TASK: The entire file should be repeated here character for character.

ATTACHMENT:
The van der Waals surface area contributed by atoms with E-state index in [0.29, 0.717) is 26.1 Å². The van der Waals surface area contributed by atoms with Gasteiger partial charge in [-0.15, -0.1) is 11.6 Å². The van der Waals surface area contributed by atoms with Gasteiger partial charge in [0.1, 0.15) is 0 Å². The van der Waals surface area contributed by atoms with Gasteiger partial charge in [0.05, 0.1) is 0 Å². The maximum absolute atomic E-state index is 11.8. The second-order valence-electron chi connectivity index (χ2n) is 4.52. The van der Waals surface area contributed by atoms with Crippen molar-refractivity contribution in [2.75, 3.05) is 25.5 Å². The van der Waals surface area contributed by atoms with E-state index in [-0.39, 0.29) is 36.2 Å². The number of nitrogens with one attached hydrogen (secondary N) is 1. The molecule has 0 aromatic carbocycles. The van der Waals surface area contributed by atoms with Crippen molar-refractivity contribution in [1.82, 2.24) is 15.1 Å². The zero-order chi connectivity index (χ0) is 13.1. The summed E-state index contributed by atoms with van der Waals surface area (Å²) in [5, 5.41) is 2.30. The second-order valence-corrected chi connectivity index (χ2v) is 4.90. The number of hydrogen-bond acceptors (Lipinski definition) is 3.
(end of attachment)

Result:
The van der Waals surface area contributed by atoms with E-state index in [0.29, 0.717) is 26.1 Å². The van der Waals surface area contributed by atoms with Gasteiger partial charge in [-0.15, -0.1) is 11.6 Å². The van der Waals surface area contributed by atoms with Gasteiger partial charge in [0.1, 0.15) is 0 Å². The van der Waals surface area contributed by atoms with Gasteiger partial charge in [0.05, 0.1) is 0 Å². The maximum absolute atomic E-state index is 11.8. The second-order valence-electron chi connectivity index (χ2n) is 4.52. The van der Waals surface area contributed by atoms with Crippen molar-refractivity contribution in [2.75, 3.05) is 25.5 Å². The van der Waals surface area contributed by atoms with E-state index in [-0.39, 0.29) is 36.2 Å². The number of nitrogens with one attached hydrogen (secondary N) is 1. The molecule has 0 aromatic carbocycles. The van der Waals surface area contributed by atoms with Crippen molar-refractivity contribution in [1.82, 2.24) is 15.1 Å². The zero-order chi connectivity index (χ0) is 13.1. The summed E-state index contributed by atoms with van der Waals surface area (Å²) in [5, 5.41) is 2.30. The second-order valence-corrected chi connectivity index (χ2v) is 4.90. The number of hydrogen-bond acceptors (Lipinski definition) is 3.